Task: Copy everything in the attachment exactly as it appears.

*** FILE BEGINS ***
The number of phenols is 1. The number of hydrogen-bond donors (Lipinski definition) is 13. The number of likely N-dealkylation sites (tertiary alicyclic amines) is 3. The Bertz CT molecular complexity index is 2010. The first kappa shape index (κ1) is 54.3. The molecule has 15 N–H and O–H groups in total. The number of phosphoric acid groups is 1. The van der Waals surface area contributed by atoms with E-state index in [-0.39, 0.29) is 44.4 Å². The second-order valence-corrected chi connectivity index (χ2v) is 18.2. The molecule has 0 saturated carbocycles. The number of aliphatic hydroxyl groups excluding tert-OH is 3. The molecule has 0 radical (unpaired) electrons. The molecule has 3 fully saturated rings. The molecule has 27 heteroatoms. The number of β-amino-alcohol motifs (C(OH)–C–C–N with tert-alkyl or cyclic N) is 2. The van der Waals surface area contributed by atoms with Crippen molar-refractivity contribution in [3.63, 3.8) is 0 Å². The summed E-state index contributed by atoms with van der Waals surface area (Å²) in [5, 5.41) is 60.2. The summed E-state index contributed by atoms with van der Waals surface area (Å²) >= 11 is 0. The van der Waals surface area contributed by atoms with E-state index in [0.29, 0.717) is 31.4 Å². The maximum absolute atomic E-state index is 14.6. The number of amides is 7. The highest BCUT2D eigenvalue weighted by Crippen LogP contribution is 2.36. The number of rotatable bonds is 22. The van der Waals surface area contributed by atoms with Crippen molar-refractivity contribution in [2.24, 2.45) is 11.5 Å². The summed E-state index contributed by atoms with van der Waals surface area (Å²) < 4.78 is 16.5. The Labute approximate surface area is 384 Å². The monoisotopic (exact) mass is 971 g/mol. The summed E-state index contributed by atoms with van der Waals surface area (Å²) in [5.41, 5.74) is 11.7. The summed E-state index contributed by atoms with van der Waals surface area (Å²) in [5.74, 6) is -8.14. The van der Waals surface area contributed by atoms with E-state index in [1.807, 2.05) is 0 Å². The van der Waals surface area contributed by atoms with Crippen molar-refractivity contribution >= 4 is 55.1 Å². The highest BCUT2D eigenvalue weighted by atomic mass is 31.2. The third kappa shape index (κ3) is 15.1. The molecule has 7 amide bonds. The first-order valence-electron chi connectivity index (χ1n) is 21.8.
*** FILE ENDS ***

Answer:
The number of phenols is 1. The number of hydrogen-bond donors (Lipinski definition) is 13. The number of likely N-dealkylation sites (tertiary alicyclic amines) is 3. The Bertz CT molecular complexity index is 2010. The first kappa shape index (κ1) is 54.3. The molecule has 15 N–H and O–H groups in total. The number of phosphoric acid groups is 1. The van der Waals surface area contributed by atoms with E-state index in [-0.39, 0.29) is 44.4 Å². The second-order valence-corrected chi connectivity index (χ2v) is 18.2. The molecule has 0 saturated carbocycles. The number of aliphatic hydroxyl groups excluding tert-OH is 3. The molecule has 0 radical (unpaired) electrons. The molecule has 3 fully saturated rings. The molecule has 27 heteroatoms. The number of β-amino-alcohol motifs (C(OH)–C–C–N with tert-alkyl or cyclic N) is 2. The van der Waals surface area contributed by atoms with Crippen molar-refractivity contribution in [3.63, 3.8) is 0 Å². The summed E-state index contributed by atoms with van der Waals surface area (Å²) in [5, 5.41) is 60.2. The summed E-state index contributed by atoms with van der Waals surface area (Å²) >= 11 is 0. The van der Waals surface area contributed by atoms with E-state index in [0.29, 0.717) is 31.4 Å². The maximum absolute atomic E-state index is 14.6. The number of amides is 7. The highest BCUT2D eigenvalue weighted by Crippen LogP contribution is 2.36. The number of rotatable bonds is 22. The van der Waals surface area contributed by atoms with Crippen molar-refractivity contribution in [2.24, 2.45) is 11.5 Å². The summed E-state index contributed by atoms with van der Waals surface area (Å²) < 4.78 is 16.5. The Labute approximate surface area is 384 Å². The monoisotopic (exact) mass is 971 g/mol. The summed E-state index contributed by atoms with van der Waals surface area (Å²) in [5.41, 5.74) is 11.7. The summed E-state index contributed by atoms with van der Waals surface area (Å²) in [5.74, 6) is -8.14. The van der Waals surface area contributed by atoms with E-state index in [1.807, 2.05) is 0 Å². The van der Waals surface area contributed by atoms with Crippen molar-refractivity contribution >= 4 is 55.1 Å². The highest BCUT2D eigenvalue weighted by atomic mass is 31.2. The third kappa shape index (κ3) is 15.1. The molecule has 7 amide bonds. The first-order valence-electron chi connectivity index (χ1n) is 21.8.